Constellations of the Third Age


Accompanying star map illustration by Martin Baker after the author's original.

By the same author

I'll try to explain the star map published in Reunion 15. Any person habituated to see star maps will soon realise that there are important irregularities in the distribution of the stars. That's because the presented map belongs to the Second Age, before the Downfall of Númenor, in a time when world was flat and stars were stationary in Ilmen (see the Ambarkanta, in The Shaping of Middle-earth), and only those that we know as planets moved from East to West, like the Sun and the Moon.

So the six planets (see C Tolkien's introductory words to the Index of Morgoth's Ring) and Eärendil are not represented. The map represents what could be seen from the centre of the flat world (more or less Khand to the SE of Mordor), and so it has a round shape, with some eccentricity. Three exact data, given by Tolkien, allow us to "bind" the dome of stars.

The Valacirca (seven main stars of the Ursa Major) is said to be placed by Varda as a menace for Morgoth in the North. Soronúmë is the "Eagle of the West", and Helluin (Sirius) was the star that awoke the Elves, so it has to be over the regions surrounding Cuiviénen, the "Waters of Awakening".

Apart from these three points mentioned in The Silmarillion, we have too the reference from the Lost Tales that Morwinyon (Arcturus) is a sparkle in the West left by Varda in her coming back to Valinor after the second kindling of the stars.

But this can hardly agree with what is said about Soronúmë. So now, having explained some features of the map, I'll tell the story of the establishment of these constellations of the ancient times (there's more information in chapter 3 of Quenta Silmarillion).

Though the first stars were placed in Ilmen by Varda without any order, many of those that awoke the Elves were placed deliberately making figures, but Elves and Men recognised these shapes and many other.

At first, there were six moving stars, those that were later called planets, named by the Elves already at Cuivienen: Carnil (Mars), Luinil (Neptune), Nénar (Uranus), Lumbar (Saturn), Alcarinquë (Jupiter), and Elemmírë (Mercury).

To those was later added Eärendil, whose Silmaril shined more than any star. Helluin, the brightest star of the sky, awoke the Elves; they soon turned their look westward, because the East was poor in stars, and they identified Anarríma, Wilwarin and, of course, Valacirca, the powerful defiance of Varda against Melkor. Menelmacar the Elves included in Anarríma until in Valinor they knew of its true signification.

But, while the Great Journey advanced, the Eldar gave names to other groups of stars: Morwinyon - the only great star, with Helluin, not included in a constellation; Telumendil, "Guide of the Sky" - named when the Elves turned to the South-west after leaving the shores of the Sea of Helcar; Soronúmë - remembering the first eagle that the Elves saw, going into Eriador; Helqua, "Swan of Ice" - for the birds of the Teleri, identified by the Vanyar (creators of the constellation) with ice; and Ilmarok, dedicated to the horses of Oromë.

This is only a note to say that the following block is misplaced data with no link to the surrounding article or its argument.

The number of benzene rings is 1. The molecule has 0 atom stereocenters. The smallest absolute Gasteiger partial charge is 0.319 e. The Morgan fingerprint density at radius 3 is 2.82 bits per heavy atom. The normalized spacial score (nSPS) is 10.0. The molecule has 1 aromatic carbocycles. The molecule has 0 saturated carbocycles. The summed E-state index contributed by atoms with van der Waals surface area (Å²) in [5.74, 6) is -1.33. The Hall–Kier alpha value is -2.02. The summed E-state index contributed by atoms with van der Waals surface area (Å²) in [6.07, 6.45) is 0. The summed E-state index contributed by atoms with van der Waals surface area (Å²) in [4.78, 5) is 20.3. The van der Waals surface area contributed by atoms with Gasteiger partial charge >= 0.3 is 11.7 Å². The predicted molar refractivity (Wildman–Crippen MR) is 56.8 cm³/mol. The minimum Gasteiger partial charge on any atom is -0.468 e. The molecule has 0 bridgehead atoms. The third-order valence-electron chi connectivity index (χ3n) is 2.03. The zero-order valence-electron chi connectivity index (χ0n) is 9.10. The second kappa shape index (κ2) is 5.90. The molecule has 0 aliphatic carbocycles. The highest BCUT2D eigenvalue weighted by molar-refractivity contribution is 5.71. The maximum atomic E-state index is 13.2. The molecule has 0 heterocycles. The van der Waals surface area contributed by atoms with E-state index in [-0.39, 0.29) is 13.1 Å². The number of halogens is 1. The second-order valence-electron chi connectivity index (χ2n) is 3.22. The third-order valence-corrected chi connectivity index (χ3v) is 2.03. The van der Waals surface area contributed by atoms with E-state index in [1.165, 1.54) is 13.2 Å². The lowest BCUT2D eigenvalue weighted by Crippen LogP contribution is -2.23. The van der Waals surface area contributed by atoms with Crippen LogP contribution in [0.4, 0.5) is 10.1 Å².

Later, in Eldamar, the Elves created other constellations dedicated to different maiar: Oaritse - for the Oarni and the mermaids servants of Uinen; Tanrínye - for Armaiti, the main female smith and jeweller servant of Aulë; and Telimektar - servant of Tulkas. With these thirteen constellations the Noldor fled from Valinor.

Just arrived in Beleriand, after the death of Fëanor, the Noldor created the constellations of Fëanor - in the extreme West, over Valinor - and of his father Finwë, next to the Valacirca. In the same way, they created too, after Fingolfin's death, the constellation of Ringil, Fingolfin's sword.

But after the terrible defeat of the Nirnaeth Arnoediad, the Noldor only could see ominous symbols at the North: two dragons in the horizon and one in the centre of the sky, menacing some "fair" Varda's constellations. Only after the War of Wrath they were identified as Ringalóke, Morlóke and Urulóke, these two with wings. The Númenóreans added four constellations more, reuniting the remnant stars of the flat world. Vardamir Nólimon introduced the Velike Makar Vanya remembering the Vanyar warriors of the War of Wrath, whose memory was still strong among Númenóreans.

Uin was introduced by Tar-Meneldur, in a time when Númenóreans were already a people devoted to the sea. Raumal and Aiwanar were created by the astronomers of Oromet when Tar-Ciryatan took the Sceptre, because this King wanted to celebrate in the skies the beauty of other parts of the world.

Though Raumal had been known until then by the Elves as Moth, "the Sheep", everyone, both in Endor and Aman, accepted the change. That's why, among the three constellations introduced by Númenóreans, only Raumal was placed to the North: the other three were to the South-east, where Elves because of the distance, had not given importance to their stars.

When the World was made round, new stars were revealed in the southern skies as the last gift from Varda to the mortal lands. Among the ancient constellations, only those placed near the horizons changed a little their shapes, though they kept being recognisable.

Some of them, because of their evident shape, have kept an approximate meaning until our days: Ringalóke (Draco), Menelmacar (Orion), Velike Makar Vanya (Perseus), Uin (Cetus, the Whale), Ilmarok (Pegasus), Urulóke (Hydra), Raumal (the Lion), the crown of Tanrínye (Corona Borealis), Helqua (Cygnus, the Swan) and Soronúmë (the Eagle).

But Aiwanar (the Phoenix), recuperated in 1603 AD by J Bayer, was suggested to this astronomer by Menelnol, a Vanya sent to be his assistant for some time by Maglor; though Bayer, of course, didn't know the true identity of his collaborator.